Kirkland Alert

NYSE and Nasdaq Propose Listing Standards to Implement the SEC’s Clawback Rules


In October 2022, the U.S. Securities and Exchange Commission (the “SEC”) released its final compensation clawback rules (the “SEC Clawback Rules”), described in detail in our Alert linked here. The SEC Clawback Rules require that the New York Stock Exchange (“NYSE”) and the Nasdaq Stock Market (“Nasdaq”) adopt listing standards requiring listed issuers (with limited exceptions) to (i) develop and implement a clawback policy, (ii) file the clawback policy as an exhibit to their annual report and (iii) include disclosures in their SEC filings if recovery is triggered under their clawback policy. Both exchanges submitted their proposed listing standards to the SEC on February 22, 2023. The NYSE’s proposed listing standards are here. The Nasdaq’s proposed listing standards are linked here.

The proposed listing standards closely align with the SEC Clawback Rules. Below are some key takeaways from the proposed listing standards and guidance on next steps for issuers.


  • Comment Period: There will be a 21-day public comment period once the NYSE and Nasdaq proposed listing standards are published in the Federal Register.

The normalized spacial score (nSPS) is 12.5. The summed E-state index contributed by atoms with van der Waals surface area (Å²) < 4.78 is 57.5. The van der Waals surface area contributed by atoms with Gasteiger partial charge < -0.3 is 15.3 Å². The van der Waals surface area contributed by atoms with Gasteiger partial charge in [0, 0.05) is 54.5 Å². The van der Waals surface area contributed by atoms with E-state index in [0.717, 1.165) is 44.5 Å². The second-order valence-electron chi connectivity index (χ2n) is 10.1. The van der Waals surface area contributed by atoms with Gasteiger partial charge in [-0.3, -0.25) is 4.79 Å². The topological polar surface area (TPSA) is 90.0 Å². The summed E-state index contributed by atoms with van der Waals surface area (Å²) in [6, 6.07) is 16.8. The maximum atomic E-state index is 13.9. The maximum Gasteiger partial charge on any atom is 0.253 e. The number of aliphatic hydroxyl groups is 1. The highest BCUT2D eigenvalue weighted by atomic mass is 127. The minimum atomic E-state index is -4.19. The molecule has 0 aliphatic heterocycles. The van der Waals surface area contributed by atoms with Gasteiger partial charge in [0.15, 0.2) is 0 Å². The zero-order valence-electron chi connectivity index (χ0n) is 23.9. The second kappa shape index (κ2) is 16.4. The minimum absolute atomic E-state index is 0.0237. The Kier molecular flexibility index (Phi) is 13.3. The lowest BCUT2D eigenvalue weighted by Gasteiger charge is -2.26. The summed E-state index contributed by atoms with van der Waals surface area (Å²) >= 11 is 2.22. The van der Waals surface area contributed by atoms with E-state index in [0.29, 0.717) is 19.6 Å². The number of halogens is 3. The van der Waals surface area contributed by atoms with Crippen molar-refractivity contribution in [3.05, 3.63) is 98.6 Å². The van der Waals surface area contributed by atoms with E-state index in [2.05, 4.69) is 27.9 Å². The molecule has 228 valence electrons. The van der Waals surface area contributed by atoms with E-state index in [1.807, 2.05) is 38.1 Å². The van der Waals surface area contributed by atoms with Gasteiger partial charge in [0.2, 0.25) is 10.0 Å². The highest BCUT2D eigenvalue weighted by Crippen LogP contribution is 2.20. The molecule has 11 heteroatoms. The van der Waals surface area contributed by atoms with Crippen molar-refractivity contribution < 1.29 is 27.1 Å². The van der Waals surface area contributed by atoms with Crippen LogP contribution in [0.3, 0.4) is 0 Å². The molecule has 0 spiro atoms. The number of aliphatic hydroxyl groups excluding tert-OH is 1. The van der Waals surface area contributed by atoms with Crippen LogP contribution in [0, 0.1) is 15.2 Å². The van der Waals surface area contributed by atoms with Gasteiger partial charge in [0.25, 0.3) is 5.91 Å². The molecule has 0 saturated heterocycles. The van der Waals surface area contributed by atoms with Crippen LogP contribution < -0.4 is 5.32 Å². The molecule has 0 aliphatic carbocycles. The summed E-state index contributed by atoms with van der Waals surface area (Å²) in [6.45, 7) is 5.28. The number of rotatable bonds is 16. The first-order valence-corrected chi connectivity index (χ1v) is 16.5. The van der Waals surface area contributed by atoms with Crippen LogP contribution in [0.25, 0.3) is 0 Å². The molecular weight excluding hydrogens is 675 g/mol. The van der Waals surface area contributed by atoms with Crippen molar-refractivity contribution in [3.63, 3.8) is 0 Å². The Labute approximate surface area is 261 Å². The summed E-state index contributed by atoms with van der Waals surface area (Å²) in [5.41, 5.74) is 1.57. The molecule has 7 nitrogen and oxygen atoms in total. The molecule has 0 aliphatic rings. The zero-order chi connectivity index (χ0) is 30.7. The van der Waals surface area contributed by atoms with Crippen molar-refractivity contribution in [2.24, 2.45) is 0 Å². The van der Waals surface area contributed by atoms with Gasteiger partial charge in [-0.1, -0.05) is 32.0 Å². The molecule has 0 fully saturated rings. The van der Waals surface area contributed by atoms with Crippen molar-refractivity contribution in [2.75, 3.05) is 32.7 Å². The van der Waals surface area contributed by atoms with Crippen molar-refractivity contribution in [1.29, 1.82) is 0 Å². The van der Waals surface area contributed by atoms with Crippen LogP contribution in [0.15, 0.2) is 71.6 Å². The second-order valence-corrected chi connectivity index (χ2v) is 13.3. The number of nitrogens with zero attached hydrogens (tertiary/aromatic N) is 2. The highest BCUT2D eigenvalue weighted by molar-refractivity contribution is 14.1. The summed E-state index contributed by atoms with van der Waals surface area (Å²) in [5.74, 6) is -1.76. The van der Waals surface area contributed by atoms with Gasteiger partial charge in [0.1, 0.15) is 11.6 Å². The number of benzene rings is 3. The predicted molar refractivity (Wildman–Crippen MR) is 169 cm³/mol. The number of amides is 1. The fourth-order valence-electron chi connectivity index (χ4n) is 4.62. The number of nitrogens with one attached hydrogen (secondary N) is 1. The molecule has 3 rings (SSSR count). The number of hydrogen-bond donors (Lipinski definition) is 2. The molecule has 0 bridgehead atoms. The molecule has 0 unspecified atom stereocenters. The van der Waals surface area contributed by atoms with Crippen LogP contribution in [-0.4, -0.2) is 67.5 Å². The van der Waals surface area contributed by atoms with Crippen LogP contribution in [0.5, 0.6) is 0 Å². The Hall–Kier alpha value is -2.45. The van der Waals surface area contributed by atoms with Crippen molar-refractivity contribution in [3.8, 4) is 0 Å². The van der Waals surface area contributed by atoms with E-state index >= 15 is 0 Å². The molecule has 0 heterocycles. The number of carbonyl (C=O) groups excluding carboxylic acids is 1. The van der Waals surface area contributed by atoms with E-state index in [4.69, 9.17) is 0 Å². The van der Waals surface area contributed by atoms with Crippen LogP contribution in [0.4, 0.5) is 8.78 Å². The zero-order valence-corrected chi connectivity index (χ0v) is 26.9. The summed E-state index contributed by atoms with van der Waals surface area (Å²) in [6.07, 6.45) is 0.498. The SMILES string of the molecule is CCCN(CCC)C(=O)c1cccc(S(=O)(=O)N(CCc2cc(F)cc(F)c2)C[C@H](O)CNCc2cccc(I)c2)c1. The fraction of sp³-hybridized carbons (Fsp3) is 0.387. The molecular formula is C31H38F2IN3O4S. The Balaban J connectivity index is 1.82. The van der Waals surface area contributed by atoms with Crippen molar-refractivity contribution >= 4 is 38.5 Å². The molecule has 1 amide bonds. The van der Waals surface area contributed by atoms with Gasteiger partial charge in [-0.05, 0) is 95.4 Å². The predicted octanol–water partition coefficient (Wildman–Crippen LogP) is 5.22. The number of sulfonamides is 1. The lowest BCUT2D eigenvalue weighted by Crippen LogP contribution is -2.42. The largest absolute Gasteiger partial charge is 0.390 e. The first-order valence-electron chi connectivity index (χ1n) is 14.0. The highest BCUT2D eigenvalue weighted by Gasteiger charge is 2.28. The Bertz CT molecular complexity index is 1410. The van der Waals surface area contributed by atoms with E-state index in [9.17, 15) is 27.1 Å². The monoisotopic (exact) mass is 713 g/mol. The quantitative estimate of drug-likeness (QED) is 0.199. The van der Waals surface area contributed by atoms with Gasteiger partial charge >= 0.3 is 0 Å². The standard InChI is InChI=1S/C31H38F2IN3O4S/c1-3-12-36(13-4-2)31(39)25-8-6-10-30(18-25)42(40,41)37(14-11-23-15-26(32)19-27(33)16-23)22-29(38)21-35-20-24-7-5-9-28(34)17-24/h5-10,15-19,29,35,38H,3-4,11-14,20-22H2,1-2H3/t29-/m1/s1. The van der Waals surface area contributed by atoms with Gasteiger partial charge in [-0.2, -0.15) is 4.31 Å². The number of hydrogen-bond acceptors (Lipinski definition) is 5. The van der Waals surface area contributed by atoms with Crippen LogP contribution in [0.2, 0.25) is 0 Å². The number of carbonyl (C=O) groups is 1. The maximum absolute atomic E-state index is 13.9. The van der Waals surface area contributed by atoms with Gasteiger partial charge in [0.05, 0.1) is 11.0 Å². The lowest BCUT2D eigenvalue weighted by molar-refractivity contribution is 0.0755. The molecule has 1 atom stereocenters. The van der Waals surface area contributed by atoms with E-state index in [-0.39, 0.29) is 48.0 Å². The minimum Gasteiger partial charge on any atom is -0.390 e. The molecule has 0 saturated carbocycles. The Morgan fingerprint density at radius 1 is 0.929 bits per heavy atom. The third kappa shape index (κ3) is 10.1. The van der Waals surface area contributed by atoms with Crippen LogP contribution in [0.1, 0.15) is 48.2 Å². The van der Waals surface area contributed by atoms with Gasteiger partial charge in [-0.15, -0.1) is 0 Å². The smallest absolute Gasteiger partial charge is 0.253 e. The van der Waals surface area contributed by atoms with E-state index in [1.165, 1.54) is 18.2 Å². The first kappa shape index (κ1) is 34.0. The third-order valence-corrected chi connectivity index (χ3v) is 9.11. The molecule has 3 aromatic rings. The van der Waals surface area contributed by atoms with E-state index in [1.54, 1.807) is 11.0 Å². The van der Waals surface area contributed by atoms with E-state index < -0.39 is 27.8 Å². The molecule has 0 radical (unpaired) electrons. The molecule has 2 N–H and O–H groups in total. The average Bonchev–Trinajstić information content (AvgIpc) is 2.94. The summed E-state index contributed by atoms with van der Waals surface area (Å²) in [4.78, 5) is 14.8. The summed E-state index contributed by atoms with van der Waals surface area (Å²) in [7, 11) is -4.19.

• SEC Approval: Following the public comment period, the SEC must approve both proposed listing standards.
  • Effective Date: The SEC Clawback Rules require the listing standards to be effective no later than November 28, 2023. 
  • Compliance Deadline:
    • Issuers must adopt compliant clawback policies within 60 days of the effective date of the applicable listing standards (which will be no later than January 28, 2024, but may be earlier if listing standards are in effect before November 28, 2023). 
    • The proposed listing standards would require an issuer to apply its clawback policy to incentive-based compensation received on or after the effective date of the applicable listing standards. 

Consequences of Noncompliance


If a listed issuer does not adopt a compliant clawback policy within 60 days following the effective date of the NYSE’s listing standards, the issuer will be required to notify the NYSE in writing within five days. The NYSE will then notify the issuer of certain procedures, including contacting the NYSE to discuss the status of the issuer’s clawback policy and issuing a press release disclosing the delinquency. Failure to cure the delinquency will eventually result in suspension of trading and delisting.